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Rehab center draws ire from Bull Valley residents

Published: Tuesday, Oct. 8, 2013 5:06 p.m. CDT • Updated: Tuesday, Oct. 8, 2013 11:44 p.m. CDT

BULL VALLEY – Some residents of Bull Valley want the village to hamper efforts from a Lemont-based company that hopes start an alcohol and drug rehabilitation center.

Stark opposition to the male-only group home pushed a public meeting toward three hours and ultimately forced officials to table the issue.

Representatives from La Voie Inc. appeared in front of the Bull Valley zoning board Monday night for a public hearing on a special permit for a group home for adolescent and adult males recovering from drug and alcohol addiction.

About 50 people attended – mainly in opposition of the center – and public comment ran long enough that the board will continue discussion on Dec. 2, Village Clerk Phyllis Keinz said.

Residents voiced concerns about declining property values, noise and traffic that would come with the business, Keinz said.

Todd Scheel, who lives next door, said the effect on property values is a main concern, but it's not the only thing he's worried about. The house, he said, could be detrimental to the neighborhood's safety.

"You will do stupid things to get drugs, to get money," Scheel said.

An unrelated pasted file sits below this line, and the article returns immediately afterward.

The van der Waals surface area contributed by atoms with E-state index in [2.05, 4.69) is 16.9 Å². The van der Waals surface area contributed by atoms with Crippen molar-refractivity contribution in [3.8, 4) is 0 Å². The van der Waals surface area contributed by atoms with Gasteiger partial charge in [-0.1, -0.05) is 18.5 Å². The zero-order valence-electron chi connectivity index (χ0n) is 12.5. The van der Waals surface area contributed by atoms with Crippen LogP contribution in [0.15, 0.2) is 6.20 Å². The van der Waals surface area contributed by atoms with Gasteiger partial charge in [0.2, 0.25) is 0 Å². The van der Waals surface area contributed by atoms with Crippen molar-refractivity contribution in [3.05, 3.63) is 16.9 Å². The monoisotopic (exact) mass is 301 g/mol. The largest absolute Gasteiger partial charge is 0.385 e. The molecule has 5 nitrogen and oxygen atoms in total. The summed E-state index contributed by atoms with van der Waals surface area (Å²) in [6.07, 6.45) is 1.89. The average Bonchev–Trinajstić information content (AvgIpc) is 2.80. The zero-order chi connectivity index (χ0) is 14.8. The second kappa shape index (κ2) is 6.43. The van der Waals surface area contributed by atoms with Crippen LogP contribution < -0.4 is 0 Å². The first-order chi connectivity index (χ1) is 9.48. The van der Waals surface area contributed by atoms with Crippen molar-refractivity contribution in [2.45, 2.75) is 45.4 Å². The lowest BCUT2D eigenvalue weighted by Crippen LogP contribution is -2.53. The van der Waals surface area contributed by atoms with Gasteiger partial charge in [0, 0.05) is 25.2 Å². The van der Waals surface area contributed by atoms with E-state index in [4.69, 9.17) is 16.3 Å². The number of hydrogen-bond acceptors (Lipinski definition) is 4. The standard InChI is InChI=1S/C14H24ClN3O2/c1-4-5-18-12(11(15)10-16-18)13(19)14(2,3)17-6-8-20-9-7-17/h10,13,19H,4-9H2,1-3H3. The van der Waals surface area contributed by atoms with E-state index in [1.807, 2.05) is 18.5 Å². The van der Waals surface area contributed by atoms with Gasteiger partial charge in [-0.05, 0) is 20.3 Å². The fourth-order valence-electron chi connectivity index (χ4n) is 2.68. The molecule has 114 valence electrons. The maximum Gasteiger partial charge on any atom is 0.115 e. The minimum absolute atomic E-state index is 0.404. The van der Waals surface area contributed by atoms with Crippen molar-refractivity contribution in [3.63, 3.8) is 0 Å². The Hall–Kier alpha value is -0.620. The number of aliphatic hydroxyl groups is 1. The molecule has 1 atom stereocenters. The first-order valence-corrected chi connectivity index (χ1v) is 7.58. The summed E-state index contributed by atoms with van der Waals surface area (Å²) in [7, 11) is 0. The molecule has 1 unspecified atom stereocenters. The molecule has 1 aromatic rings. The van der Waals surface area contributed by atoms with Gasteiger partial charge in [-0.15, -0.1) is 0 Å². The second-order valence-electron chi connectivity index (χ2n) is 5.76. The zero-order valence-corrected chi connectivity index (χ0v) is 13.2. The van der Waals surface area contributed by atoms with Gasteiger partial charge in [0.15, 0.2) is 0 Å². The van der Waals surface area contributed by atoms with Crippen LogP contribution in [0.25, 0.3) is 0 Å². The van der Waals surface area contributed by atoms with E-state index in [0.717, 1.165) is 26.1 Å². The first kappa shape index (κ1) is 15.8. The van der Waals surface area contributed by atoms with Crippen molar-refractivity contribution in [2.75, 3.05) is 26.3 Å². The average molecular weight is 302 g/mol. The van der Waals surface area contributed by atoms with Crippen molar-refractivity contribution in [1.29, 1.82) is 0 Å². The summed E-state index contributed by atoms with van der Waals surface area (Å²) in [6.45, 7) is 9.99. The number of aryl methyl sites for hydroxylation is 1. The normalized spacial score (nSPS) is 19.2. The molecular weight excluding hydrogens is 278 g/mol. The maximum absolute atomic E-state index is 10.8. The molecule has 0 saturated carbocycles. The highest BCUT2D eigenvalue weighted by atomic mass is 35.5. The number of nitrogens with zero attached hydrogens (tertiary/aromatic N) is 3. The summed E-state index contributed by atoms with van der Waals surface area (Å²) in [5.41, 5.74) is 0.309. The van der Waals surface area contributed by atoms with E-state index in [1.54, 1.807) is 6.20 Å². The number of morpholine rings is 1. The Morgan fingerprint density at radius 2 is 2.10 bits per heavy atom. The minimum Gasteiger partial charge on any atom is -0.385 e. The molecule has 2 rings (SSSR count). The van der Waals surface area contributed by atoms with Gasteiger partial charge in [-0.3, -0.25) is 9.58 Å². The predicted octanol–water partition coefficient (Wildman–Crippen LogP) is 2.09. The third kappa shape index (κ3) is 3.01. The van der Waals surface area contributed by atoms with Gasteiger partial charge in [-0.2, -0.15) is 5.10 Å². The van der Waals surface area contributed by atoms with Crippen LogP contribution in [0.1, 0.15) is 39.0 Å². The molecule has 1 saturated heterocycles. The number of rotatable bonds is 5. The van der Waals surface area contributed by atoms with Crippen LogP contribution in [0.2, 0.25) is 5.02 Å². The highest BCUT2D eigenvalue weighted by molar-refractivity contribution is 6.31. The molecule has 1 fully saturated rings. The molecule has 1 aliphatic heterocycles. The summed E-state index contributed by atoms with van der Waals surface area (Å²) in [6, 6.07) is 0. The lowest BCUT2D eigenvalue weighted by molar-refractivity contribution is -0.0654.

Kyle Oremus, president of La Voie Inc., said that perception was part of an unfortunate stigma that surrounds addiction.

"The fact of the matter is this disease affects everyone from all walks of life, no matter what your socioeconomic status is," she said.

The Bull Valley center would be the first opened by Oremus and under the La Voie company name. It would be located on about 25 acres currently zoned as agricultural at 9414 Route 120.

Oremus said the building and surroundings were a large part of the draw toward Bull Valley. She was looking to create a quiet, secluded and "home-like" feel for the center, she said.

"The property is perfectly suited for this treatment center," Oremus said.

In the early stages, La Voie would serve about 12 patients, as young as age 12, who would live full time at the home. Over time, the center would expand to hold 22 patients.

The company plans to hire about 15 people in the first year, and keep staff on-site 24 hours a day.

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